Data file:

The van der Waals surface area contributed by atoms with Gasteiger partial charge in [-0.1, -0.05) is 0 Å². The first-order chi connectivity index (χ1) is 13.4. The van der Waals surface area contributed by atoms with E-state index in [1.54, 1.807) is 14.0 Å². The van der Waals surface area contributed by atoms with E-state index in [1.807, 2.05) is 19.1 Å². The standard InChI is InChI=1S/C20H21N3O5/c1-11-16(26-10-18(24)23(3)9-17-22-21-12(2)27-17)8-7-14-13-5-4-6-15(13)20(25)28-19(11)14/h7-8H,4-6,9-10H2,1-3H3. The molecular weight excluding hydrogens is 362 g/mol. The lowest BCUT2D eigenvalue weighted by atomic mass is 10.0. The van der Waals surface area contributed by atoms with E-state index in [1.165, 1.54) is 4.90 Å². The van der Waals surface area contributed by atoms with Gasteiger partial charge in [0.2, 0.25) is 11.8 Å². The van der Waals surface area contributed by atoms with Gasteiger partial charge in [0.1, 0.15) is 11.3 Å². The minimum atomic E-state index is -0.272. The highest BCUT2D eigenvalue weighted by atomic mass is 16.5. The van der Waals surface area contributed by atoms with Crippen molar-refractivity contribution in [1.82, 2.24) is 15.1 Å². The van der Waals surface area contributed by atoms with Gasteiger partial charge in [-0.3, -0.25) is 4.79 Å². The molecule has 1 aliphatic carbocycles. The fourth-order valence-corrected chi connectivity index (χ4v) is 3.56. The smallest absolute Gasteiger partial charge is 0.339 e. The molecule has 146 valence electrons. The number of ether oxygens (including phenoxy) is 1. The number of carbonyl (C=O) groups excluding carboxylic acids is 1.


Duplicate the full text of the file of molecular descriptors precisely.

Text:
The van der Waals surface area contributed by atoms with Gasteiger partial charge in [-0.1, -0.05) is 0 Å². The first-order chi connectivity index (χ1) is 13.4. The van der Waals surface area contributed by atoms with E-state index in [1.54, 1.807) is 14.0 Å². The van der Waals surface area contributed by atoms with E-state index in [1.807, 2.05) is 19.1 Å². The standard InChI is InChI=1S/C20H21N3O5/c1-11-16(26-10-18(24)23(3)9-17-22-21-12(2)27-17)8-7-14-13-5-4-6-15(13)20(25)28-19(11)14/h7-8H,4-6,9-10H2,1-3H3. The molecular weight excluding hydrogens is 362 g/mol. The lowest BCUT2D eigenvalue weighted by atomic mass is 10.0. The van der Waals surface area contributed by atoms with E-state index in [1.165, 1.54) is 4.90 Å². The van der Waals surface area contributed by atoms with Gasteiger partial charge in [0.2, 0.25) is 11.8 Å². The van der Waals surface area contributed by atoms with Gasteiger partial charge in [0.1, 0.15) is 11.3 Å². The minimum atomic E-state index is -0.272. The highest BCUT2D eigenvalue weighted by atomic mass is 16.5. The van der Waals surface area contributed by atoms with Crippen molar-refractivity contribution in [1.82, 2.24) is 15.1 Å². The van der Waals surface area contributed by atoms with Gasteiger partial charge in [-0.3, -0.25) is 4.79 Å². The molecule has 1 aliphatic carbocycles. The fourth-order valence-corrected chi connectivity index (χ4v) is 3.56. The smallest absolute Gasteiger partial charge is 0.339 e. The molecule has 146 valence electrons. The number of ether oxygens (including phenoxy) is 1. The number of carbonyl (C=O) groups excluding carboxylic acids is 1.